THE WARWICK CORPORATION, ALL SUNNY HOTELS, INC., and H.E.S. HOTELS CORP., Appellants,
MATTHEW TURETSKY, ALLIANT INSURANCE SERVICES, INC., SWETT & CRAWFORD OF ILLINOIS, INC., CHUBB CUSTOM INSURANCE COMPANY, and LANDMARK AMERICAN INSURANCE COMPANY, Appellees.
final until disposition of timely filed motion for rehearing.
from the Circuit Court for the Seventeenth Judicial Circuit,
Broward County; Jack Tuter, Judge; L.T. Case No. 10-47258
D. Eaton of Podhurst Orseck, P.A., Miami, and Blaut Weiss Law
Group, Plantation, for appellants.
D. Levy of Levy Law Group, Coral Gables, for appellee
Landmark American Insurance Company.
have two insurance policies for their four hotels. The
primary policy limit is $5, 000, 000 per occurrence and the
excess policy limit is $21, 035, 000 per occurrence, with the
excess policy payout not to exceed the listed value of each
of the four insured hotels. Appellants argue the excess
policy is ambiguous because the "statement of values,
" which includes the listed insured value of each of the
four hotels, is not attached to the excess insurance policy
and is not titled "Statement of Values." Appellants
also claim the excess policy is "illusory" because
one of the four insured hotels is valued at $5, 000, 000,
which would equal the total value covered and payable under
the primary policy.
conclude that the policy is unambiguous because the
"Statement of Values" was incorporated by reference
in the excess policy and sufficiently authenticated. We also
conclude that the excess policy is not illusory because the
terms of the excess policy do not "completely
contradict" each other, and does not completely negate
the entirety of coverage it purportedly provides. We affirm
the trial court's summary judgment to that effect.
The Warwick Corporation, All Sunny Hotels, Inc., and H.E.S.
Hotels Corp. (collectively "Warwick"), had a
primary insurance policy with Chubb Insurance Company for $5,
000, 000, which covered three hotels in New Orleans,
Louisiana; Fort Lauderdale, Florida; and Deerfield Beach,
also had an excess insurance policy with Landmark American
Insurance Company. The excess policy insured the three hotels
referenced above as well as an additional hotel located in
St. Thomas in the Virgin Islands. The excess policy insured
the four properties for "$21, 035, 000 Per Occurrence
not to exceed values reported, " and covered "All
Risk Excluding Flood, Earth Movement and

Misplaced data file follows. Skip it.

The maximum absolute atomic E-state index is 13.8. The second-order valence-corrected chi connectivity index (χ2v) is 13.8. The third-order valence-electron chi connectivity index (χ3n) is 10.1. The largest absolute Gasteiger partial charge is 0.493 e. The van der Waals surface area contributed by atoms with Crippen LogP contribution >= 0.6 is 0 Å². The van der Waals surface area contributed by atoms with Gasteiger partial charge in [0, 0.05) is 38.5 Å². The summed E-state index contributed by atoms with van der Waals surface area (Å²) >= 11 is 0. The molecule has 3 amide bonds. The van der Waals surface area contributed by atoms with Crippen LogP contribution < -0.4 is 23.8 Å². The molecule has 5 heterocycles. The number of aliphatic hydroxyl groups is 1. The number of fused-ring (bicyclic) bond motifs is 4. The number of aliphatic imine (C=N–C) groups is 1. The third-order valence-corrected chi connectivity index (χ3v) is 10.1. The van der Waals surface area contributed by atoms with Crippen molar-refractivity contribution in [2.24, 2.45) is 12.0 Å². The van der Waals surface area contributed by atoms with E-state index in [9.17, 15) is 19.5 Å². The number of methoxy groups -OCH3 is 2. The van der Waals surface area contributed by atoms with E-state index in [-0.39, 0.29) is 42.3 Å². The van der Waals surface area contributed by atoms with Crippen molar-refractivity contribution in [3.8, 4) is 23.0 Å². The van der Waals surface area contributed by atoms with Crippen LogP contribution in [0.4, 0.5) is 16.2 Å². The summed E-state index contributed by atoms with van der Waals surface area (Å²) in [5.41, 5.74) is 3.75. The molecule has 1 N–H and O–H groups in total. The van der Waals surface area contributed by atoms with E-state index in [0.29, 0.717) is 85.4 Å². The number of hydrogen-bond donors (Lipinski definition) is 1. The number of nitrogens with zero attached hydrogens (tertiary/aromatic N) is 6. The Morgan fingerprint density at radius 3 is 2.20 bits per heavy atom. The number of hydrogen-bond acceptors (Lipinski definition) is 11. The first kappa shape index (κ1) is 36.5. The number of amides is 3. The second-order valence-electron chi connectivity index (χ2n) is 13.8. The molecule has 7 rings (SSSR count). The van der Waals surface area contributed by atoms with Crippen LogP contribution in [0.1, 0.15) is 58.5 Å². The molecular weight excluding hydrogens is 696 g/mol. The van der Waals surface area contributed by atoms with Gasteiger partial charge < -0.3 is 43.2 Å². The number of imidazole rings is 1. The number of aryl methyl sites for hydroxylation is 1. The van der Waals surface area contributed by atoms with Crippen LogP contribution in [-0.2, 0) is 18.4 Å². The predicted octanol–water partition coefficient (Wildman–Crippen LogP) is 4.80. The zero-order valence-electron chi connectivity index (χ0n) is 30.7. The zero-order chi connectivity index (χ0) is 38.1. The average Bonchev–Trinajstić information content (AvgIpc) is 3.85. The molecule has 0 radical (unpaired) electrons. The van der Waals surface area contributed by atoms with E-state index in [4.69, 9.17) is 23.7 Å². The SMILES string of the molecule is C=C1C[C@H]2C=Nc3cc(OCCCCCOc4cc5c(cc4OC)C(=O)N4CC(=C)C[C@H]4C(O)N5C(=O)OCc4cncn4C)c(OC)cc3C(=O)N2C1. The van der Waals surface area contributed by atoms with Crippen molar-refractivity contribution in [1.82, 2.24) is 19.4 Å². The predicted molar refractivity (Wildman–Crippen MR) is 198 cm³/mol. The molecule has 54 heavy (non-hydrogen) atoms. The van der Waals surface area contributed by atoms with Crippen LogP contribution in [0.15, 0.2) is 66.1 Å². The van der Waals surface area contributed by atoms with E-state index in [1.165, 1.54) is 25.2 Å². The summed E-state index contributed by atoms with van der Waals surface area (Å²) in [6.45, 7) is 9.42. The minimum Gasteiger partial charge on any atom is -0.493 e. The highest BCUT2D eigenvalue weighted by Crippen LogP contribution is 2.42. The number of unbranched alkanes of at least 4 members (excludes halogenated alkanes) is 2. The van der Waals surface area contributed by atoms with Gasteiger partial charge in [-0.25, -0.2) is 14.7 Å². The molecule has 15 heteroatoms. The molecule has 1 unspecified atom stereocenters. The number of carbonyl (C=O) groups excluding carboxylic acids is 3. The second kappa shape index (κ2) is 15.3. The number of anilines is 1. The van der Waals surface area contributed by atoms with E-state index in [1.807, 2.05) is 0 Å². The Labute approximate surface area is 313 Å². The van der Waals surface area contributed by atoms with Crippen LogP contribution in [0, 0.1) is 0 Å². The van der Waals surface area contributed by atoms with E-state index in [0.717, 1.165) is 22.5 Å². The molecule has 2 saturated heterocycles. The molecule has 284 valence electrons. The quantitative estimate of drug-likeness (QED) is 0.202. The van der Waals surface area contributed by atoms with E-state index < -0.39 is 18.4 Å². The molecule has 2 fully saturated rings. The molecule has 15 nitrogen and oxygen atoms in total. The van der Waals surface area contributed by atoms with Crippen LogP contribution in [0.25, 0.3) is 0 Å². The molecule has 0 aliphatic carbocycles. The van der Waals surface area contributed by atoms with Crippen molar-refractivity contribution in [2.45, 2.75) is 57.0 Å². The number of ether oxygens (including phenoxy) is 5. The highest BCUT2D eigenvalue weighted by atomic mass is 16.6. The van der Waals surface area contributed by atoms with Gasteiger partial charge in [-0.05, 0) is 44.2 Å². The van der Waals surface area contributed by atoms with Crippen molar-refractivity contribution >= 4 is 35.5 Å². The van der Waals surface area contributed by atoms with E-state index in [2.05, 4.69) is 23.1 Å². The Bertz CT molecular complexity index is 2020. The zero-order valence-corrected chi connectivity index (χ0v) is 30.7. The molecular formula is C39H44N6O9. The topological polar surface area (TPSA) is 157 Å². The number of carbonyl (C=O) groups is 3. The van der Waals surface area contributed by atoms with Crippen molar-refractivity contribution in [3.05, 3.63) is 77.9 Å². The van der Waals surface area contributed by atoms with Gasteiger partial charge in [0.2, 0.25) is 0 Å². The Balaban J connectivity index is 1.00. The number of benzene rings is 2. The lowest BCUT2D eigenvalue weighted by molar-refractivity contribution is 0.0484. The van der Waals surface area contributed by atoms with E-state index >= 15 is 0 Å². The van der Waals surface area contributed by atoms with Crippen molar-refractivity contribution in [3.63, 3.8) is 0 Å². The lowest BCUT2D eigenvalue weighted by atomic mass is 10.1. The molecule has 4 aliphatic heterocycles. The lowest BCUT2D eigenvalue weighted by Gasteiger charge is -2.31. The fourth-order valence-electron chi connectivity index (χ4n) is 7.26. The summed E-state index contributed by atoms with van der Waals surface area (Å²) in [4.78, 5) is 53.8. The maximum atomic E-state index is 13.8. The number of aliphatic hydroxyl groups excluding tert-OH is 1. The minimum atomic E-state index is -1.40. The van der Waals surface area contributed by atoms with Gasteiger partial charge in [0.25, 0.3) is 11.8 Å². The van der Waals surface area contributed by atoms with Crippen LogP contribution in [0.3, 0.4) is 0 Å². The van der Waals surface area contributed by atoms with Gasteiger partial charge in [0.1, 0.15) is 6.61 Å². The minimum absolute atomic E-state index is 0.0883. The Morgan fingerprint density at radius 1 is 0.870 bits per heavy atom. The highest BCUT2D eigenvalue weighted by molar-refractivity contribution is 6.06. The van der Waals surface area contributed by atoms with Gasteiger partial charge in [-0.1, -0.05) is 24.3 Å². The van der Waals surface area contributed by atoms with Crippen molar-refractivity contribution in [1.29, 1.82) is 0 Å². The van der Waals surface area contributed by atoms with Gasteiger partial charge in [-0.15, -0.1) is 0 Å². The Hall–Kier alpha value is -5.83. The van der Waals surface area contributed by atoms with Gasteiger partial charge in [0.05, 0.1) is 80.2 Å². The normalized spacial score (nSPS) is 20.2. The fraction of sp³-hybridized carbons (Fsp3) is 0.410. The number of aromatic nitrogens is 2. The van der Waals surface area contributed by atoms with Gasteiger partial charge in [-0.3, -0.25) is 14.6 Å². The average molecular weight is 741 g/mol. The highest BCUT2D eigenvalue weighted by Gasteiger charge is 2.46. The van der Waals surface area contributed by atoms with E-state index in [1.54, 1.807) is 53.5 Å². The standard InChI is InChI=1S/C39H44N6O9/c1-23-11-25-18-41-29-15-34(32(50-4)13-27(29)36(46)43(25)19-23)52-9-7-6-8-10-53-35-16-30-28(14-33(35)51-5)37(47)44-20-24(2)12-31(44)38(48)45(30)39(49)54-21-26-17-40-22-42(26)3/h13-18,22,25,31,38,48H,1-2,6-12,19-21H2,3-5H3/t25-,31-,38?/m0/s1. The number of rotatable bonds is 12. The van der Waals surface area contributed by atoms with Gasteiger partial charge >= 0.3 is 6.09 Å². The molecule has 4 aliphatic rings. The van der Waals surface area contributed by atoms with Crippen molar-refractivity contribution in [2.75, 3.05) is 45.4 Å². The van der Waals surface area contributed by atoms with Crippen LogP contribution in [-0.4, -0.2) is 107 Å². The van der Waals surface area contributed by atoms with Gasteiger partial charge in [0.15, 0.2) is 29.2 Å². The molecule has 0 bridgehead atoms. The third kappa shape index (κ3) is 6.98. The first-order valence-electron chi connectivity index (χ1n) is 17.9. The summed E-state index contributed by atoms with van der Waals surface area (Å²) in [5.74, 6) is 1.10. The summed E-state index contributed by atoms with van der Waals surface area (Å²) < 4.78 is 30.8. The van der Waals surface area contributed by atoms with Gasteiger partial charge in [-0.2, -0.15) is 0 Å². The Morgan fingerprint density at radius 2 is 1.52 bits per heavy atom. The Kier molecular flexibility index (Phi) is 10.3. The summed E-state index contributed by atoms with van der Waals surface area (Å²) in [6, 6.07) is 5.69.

Windstorm/Hail." The excess policy also contained the
following Schedule Limit of Liability endorsement:
It is understood and agreed that the following special terms
and conditions apply to this policy:
1. In the event of loss hereunder, liability of the Company
shall be limited to the least of the following in any one
b. 100% of the individually stated value for each scheduled
item of property insured at the location which had the loss
as shown on the latest Statement of Values on file with this
Company, less applicable deductibles and primary and
underlying excess limits. If no value is shown for a
scheduled item then there is no coverage for that item . . .
"statement of values" was attached to the Landmark
Policy. However, when Warwick's insurance agent marketed
the policy to insurers, the agent used a spreadsheet titled
"Property Spreadsheet" to represent the value of
the four properties and transmitted the spreadsheet to
wholesale brokers and Landmark. The agents, brokers, and
Landmark all agreed the spreadsheet was a statement of
values. The latest version of the alleged statement of values
on file with Landmark stated the total value of the New
Orleans hotel was $5, 000, 000; the value of the Fort
Lauderdale hotel was $7, 035, 000; the value of the Deerfield
Beach hotel was $2, 000, 000; and the value of the St. Thomas
hotel was $12, 000, 000. The total value of the properties
was $26, 035, 000. The excess coverage for the New Orleans
hotel was "shell coverage, " as requested by
Warwick, that covered only the building.
used the alleged statement of values to calculate the
Landmark Policy's premium. Landmark decided to charge the
minimum premium, $2, 625, to insure the New Orleans property
because triggering the policy would require that a single